Swedish Green Party Election Campaign 2010

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The Red-Green cooperation
Between 1998 and 2006, the Swedish Green Party together with the Left Party supported the minority Social Democratic government in parliament. Political achievements during this period included the green tax reform, the sabbatical year, and investments in biological diversity. Ahead of the 2006 elections, the four right-wing parties formed an alliance aiming to form a government together. This common strategy meant that is was harder to strike agreements across the political blocs.

Our attitude to bloc politics – defining ourselves as neither to the left nor to the right – has sometimes caused us problems since our voters and, indeed, some of our members tend to define themselves to the left. Also, as the Left Party and the Social Democratic Party to a certain extent are now focusing more on issues that are of importance to us, it has become easier to cooperate. Late in 2008, the Red-Greens declared a joint ambition to form a government together in the 2010 elections. Together, we created working groups in different areas to prepare a broad political platform.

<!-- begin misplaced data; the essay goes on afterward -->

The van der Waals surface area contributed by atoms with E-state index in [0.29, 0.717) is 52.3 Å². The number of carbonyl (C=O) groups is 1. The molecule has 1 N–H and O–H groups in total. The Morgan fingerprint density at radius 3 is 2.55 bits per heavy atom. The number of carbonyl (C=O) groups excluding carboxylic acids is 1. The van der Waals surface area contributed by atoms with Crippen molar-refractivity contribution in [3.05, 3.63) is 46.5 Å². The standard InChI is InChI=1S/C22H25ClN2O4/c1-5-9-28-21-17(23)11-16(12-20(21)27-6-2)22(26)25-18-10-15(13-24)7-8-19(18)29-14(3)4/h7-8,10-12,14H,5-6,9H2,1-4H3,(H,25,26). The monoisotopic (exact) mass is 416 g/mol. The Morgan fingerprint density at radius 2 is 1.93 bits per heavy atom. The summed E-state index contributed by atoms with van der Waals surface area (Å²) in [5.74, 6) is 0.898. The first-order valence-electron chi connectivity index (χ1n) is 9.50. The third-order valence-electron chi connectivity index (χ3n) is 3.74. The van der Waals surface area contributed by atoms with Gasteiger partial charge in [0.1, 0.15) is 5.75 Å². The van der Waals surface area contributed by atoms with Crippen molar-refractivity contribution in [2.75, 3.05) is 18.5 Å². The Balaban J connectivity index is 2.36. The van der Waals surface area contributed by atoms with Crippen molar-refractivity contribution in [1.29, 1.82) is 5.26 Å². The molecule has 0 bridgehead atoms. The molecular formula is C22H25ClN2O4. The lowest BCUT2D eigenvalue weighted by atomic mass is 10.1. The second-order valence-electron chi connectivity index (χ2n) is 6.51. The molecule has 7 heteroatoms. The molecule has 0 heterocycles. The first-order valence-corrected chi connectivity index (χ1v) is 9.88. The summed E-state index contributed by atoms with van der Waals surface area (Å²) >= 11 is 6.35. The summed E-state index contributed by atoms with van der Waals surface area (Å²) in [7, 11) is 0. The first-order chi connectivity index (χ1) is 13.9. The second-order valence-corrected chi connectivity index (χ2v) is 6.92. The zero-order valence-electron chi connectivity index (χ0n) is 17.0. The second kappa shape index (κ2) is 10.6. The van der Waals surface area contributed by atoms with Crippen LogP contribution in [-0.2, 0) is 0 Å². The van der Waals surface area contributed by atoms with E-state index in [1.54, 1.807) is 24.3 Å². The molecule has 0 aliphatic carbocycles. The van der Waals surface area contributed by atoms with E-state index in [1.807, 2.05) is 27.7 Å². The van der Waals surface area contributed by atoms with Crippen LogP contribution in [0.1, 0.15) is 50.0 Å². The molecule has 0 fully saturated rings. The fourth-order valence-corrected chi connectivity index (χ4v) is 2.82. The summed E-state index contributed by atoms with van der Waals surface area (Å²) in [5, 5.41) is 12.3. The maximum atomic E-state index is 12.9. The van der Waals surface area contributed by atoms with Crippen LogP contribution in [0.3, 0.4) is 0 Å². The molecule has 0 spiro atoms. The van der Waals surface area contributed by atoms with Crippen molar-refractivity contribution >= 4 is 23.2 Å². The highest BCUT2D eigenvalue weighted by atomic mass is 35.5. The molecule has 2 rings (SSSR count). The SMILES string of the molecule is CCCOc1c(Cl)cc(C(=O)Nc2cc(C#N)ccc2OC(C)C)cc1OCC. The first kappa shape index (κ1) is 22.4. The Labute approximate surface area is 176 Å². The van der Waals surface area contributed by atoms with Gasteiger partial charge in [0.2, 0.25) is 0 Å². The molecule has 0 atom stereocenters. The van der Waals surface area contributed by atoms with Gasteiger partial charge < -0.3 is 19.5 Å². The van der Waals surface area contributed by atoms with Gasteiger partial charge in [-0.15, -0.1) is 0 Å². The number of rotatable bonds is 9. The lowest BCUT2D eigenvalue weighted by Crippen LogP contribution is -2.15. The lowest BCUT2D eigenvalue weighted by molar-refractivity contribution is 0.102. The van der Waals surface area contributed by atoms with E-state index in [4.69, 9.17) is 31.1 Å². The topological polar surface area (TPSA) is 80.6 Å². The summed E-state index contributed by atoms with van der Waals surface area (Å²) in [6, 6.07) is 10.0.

Obviously, this cooperation had an influence on campaigning. A major part of the election campaign was actually carried out together with two other parties. Together, we created a joint Red-Green website, we issued joint press releases, joint campaigning was done with spokespersons/party leaders. We had joint events (one similar to the Green event in Kungsträdgården mentioned above, with artists and party leaders from all three parties) and even a joint election centre in Stockholm. During the annual ‘politician’s week’ on the island of Gotland we had joint activities, such as a big Red-Green party with some 1300 guests.

We also had joint campaigning material and a common election commercial (in Swedish only).

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